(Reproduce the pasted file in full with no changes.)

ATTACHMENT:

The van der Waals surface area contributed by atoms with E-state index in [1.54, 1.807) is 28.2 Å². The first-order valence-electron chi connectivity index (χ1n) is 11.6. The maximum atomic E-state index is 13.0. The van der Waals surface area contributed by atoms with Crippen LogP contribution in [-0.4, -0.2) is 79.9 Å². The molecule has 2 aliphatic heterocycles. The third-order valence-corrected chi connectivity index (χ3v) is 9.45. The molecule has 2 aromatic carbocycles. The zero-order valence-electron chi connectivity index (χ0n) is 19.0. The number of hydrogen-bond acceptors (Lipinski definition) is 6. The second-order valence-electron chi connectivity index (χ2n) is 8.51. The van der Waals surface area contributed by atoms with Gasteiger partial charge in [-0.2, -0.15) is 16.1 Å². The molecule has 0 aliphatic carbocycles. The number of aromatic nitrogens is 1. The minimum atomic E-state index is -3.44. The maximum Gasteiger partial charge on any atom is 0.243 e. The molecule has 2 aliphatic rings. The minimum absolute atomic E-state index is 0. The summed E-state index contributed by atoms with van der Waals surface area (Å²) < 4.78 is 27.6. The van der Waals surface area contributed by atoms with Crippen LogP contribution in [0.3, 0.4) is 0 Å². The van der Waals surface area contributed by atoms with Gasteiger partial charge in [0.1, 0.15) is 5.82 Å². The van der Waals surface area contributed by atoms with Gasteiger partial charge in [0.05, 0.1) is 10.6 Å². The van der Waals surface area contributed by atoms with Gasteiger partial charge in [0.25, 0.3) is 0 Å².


The van der Waals surface area contributed by atoms with E-state index in [1.54, 1.807) is 28.2 Å². The first-order valence-electron chi connectivity index (χ1n) is 11.6. The maximum atomic E-state index is 13.0. The van der Waals surface area contributed by atoms with Crippen LogP contribution in [-0.4, -0.2) is 79.9 Å². The molecule has 2 aliphatic heterocycles. The third-order valence-corrected chi connectivity index (χ3v) is 9.45. The molecule has 2 aromatic carbocycles. The zero-order valence-electron chi connectivity index (χ0n) is 19.0. The number of hydrogen-bond acceptors (Lipinski definition) is 6. The second-order valence-electron chi connectivity index (χ2n) is 8.51. The van der Waals surface area contributed by atoms with Gasteiger partial charge in [-0.2, -0.15) is 16.1 Å². The molecule has 0 aliphatic carbocycles. The number of aromatic nitrogens is 1. The minimum atomic E-state index is -3.44. The maximum Gasteiger partial charge on any atom is 0.243 e. The molecule has 2 aliphatic rings. The minimum absolute atomic E-state index is 0. The summed E-state index contributed by atoms with van der Waals surface area (Å²) < 4.78 is 27.6. The van der Waals surface area contributed by atoms with Crippen LogP contribution in [0.3, 0.4) is 0 Å². The van der Waals surface area contributed by atoms with Gasteiger partial charge in [0.1, 0.15) is 5.82 Å². The van der Waals surface area contributed by atoms with Gasteiger partial charge in [0.05, 0.1) is 10.6 Å². The van der Waals surface area contributed by atoms with Gasteiger partial charge in [0.25, 0.3) is 0 Å².